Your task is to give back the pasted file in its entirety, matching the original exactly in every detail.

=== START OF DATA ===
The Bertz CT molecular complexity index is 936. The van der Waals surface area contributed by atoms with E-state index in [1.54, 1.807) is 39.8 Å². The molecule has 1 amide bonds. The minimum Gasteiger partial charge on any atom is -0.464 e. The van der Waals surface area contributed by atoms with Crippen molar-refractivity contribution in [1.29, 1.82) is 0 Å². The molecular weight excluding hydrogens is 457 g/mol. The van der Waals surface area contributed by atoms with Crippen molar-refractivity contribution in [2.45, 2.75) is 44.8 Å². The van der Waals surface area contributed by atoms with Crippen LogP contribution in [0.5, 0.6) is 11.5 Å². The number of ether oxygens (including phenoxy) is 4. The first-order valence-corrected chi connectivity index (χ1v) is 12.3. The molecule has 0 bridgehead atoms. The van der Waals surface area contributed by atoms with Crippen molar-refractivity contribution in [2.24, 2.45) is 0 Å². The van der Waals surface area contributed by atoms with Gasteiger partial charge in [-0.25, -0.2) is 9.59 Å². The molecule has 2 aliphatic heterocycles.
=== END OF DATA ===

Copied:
The Bertz CT molecular complexity index is 936. The van der Waals surface area contributed by atoms with E-state index in [1.54, 1.807) is 39.8 Å². The molecule has 1 amide bonds. The minimum Gasteiger partial charge on any atom is -0.464 e. The van der Waals surface area contributed by atoms with Crippen molar-refractivity contribution in [1.29, 1.82) is 0 Å². The molecular weight excluding hydrogens is 457 g/mol. The van der Waals surface area contributed by atoms with Crippen molar-refractivity contribution in [2.45, 2.75) is 44.8 Å². The van der Waals surface area contributed by atoms with Crippen LogP contribution in [0.5, 0.6) is 11.5 Å². The number of ether oxygens (including phenoxy) is 4. The first-order valence-corrected chi connectivity index (χ1v) is 12.3. The molecule has 0 bridgehead atoms. The van der Waals surface area contributed by atoms with Crippen molar-refractivity contribution in [2.24, 2.45) is 0 Å². The van der Waals surface area contributed by atoms with Gasteiger partial charge in [-0.25, -0.2) is 9.59 Å². The molecule has 2 aliphatic heterocycles.